The rains have come and gone. I walk the streets with our dog, Miss Hepburn, but my mind is elsewhere.
Back to 1963.
On Dec. 13, 1963, Barry Worthington Keenan, 23, was arrested by the FBI at his father’s house on Oakwood Drive in La Cañada Flintridge.
The charge was kidnapping.
The victim was Frank Sinatra, Jr., the 19-year-old son of Old Blue Eyes.
On Dec. 8, 1963, a snow-swept night in Lake Tahoe, Frank Sinatra, Jr. was working a gig with the Tommy Dorsey Band at Harrah’s.
Frank Sinatra, Jr. had checked into Room 417 of Harrah’s South Lodge, a two-story motel near Harrah’s.
The kidnapper, Barry Worthington Keenan, had checked into Harvey’s Wagon Wheel Motel, a motel across the street.
At 8 p.m. Keenan called Room 417. Frank Sinatra, Jr. answered the phone.
Keenan used a fake English accent. He said, “This is Rex Harrison. Is Helen Forrest there?” Helen Forrest was a singer with the Tommy Dorsey Band.
It was a ruse. Frank Sinatra, Jr. responded. Keenan recognized his voice. The fix was on.
A short time later, Keenan and his cohorts knocked on the door of Room 417.
Press reports in the Los Angeles Times described what happened next: Keenan, who wore no disguise, had brought along one prop. It was a Manischewitz wine carton filled with pine cones. Across the front, in red crayon, was scrawled the name, ‘Frank Sinatra, Jr.’
The kidnapping was traumatic for 19-year-old Frank Sinatra, Jr. Keenan and his cohorts used guns, drugs, chains and threats. Worse still was Keenan’s Chutzpah.
What is Chutzpah, you might ask?
Chutzpah is a French word, which, according Webster’s means “supreme self confidence” or “gall.”
Keenan’s Chutzpah was not the misuse of the Manischewitz Wine, although many who have actually tasted Manischewitz wine say they would have preferred the pine cones.
Keenan’s Chutzpah was not the ransom, or the invocation of Rex Harrison or the kidnapping itself.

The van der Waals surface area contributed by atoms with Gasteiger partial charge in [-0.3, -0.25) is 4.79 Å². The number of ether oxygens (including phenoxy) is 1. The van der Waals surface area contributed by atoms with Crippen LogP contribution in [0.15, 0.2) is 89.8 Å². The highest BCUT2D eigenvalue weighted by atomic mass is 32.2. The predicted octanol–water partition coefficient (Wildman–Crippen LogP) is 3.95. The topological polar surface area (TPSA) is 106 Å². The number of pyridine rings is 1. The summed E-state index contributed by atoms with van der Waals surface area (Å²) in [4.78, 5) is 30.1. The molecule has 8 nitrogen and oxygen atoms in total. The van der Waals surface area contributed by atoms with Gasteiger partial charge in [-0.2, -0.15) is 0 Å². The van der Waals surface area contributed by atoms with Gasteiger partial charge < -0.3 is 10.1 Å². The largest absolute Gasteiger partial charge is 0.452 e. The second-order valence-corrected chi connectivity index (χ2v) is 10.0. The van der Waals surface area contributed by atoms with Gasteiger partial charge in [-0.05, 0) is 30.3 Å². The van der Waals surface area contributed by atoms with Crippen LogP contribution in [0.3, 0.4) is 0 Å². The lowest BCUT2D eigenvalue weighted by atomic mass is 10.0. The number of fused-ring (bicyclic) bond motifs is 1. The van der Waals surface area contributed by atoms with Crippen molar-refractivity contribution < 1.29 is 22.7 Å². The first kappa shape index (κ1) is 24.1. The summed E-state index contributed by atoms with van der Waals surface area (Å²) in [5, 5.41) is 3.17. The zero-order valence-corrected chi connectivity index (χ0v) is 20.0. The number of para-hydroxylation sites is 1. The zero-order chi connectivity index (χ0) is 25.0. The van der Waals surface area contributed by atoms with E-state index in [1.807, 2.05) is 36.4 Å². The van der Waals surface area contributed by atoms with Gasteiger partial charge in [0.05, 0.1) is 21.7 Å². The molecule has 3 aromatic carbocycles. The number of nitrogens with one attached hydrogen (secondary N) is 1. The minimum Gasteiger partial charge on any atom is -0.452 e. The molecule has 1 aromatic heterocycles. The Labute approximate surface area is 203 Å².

It was his defense.
Keenan’s defense, which was patently untrue, was that Frank Sinatra, Jr. orchestrated his own kidnapping to promote his own career.
Years later, Keenan admitted that the defense was a complete falsehood. The damage, however, had been done. Frank Sinatra, Jr. was the victim of rumors, innuendo and jokes, in addition to the trauma of the crime.
It turned out well for Keenan. He was convicted. He received a life sentence. There were appeals. He served less than five years in prison before his release. Five years in prison is not fun, but after Keenan was released, he sold his story for a “made for TV” movie.
This was before the enactment of the “Son of Sam” laws that prohibit convicts from profiting from their crimes. Keenan and Frank Sinatra, Jr. were embroiled in litigation. After Keenan won, new laws were enacted to cover future victims. And Keenan’s name pops up from time to time in the South, mostly when his proposed large-scale casino projects are contested by the local residents.
Last we heard, Keenan lives somewhere in Texas. He describes himself as a successful real estate developer.
ANITA SUSAN BRENNER may be reached at firstname.lastname@example.org.
Published Thursday, January 22, 2009 4:10 AM PSTLa Cañada Valley Sun: La Cañada Flintridge, California